- After Anthony Bass blew his save chance Saturday, Chad Qualls converted one for the Astros on Sunday, making him the clear favorite in the ninth for now. Bass is just a middle reliever who was pressed into late-inning duties because no one else could get the job done. Ideally, Qualls will simply keep the seat warm until Jesse Crain returns from his arm woes at the end of the month or in early June. Still, Crain is far from a sure thing after missing almost an entire season.

NL Notes

-St. Louis left-hander Jaime Garcia (shoulder) could be back in the majors next weekend after another rehab start with Double-A Springfield on Monday. If so, he’ll replace Tyler Lyons in the rotation. The Cardinals won’t have any tough decisions to make until Joe Kelly returns from a strained hamstring, something that might not happen until June. If Garcia shows he’s healthy, then Kelly’s return could come as a reliever. Still, it’s not as if Garcia can be counted on. He makes sense as a flier in mixed leagues since he’s in such a nice situation, but it’s quite a long shot that he’ll hold up through the end of the season.

- The Cardinals bailed on the Randal Grichuk experiment pretty quickly, sending him back down to Triple-A. Interesting on the Oscar Taveras front is that he played three straight games in center field from Thursday through Saturday. He had played just four games there previously this season, none of them back-to-back. He’s also hitting quite well of late (.301/.350/.521 since April 19). Peter Bourjos had a couple of nice games last week to push his way back to the forefront of the center field mix in St. Louis (which was part of why Grichuk was sent down), but things are still pretty unsettled. Given the frequency with which Taveras is now playing center, the chances are better that we’ll see him in the majors pretty soon.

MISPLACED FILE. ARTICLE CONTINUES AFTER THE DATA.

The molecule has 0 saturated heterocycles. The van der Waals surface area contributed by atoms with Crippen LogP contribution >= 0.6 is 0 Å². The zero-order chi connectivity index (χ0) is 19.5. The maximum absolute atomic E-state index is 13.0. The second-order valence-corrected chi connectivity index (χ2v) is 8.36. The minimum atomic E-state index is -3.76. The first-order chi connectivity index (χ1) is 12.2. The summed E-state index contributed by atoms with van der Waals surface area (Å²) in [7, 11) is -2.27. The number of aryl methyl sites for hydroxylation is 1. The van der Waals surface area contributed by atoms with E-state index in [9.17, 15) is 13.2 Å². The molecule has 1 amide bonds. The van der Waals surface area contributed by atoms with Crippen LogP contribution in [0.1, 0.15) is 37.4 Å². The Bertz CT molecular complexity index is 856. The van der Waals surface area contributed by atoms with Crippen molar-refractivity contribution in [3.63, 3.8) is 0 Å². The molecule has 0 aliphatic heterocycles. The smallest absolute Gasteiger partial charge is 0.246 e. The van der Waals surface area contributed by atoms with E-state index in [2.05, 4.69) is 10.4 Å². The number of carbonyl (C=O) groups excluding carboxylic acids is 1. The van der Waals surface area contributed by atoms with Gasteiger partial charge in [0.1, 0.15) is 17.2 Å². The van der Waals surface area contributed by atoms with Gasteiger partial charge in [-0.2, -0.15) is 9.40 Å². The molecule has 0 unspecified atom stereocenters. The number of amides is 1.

- While the Cardinals have other reasons for not promoting Taveras, the Pirates’ refusal to give Gregory Polanco an opportunity is all about money. Minor injuries to Andrew McCutchen (ankle) and Starling Marte (back) left the Pirates very short-handed in the outfield on Saturday, particularly with Travis Snider serving his two-game suspension, and the team’s response was to call up .238-hitting Jaff Decker prior to Sunday’s game. Polanco seems virtually assured of a June promotion now, but any chance of the Pirates getting desperate enough to promote him early and risk him gaining Super Two eligibility seems gone.

- Arizona’s Chase Anderson had a 5.73 ERA in 13 starts and 13 relief appearances in Triple-A last year, which got him sent back to Double-A for the beginning of this year. After amassing a 0.69 ERA in his first six starts there this season, he came up and beat the White Sox on Sunday by pitching 5 1/3 innings of one-run ball. Showing better velocity than in the past, Anderson hit 95 mph on Sunday, working comfortably at 91-94 mph. His changeup has always been his best pitch, which his curve rates as a bit below average. I don’t know that he’ll last as a starter, but as good as his changeup is, he could keep hitters off balance his first time around the league. NL-only leaguers should give him a try.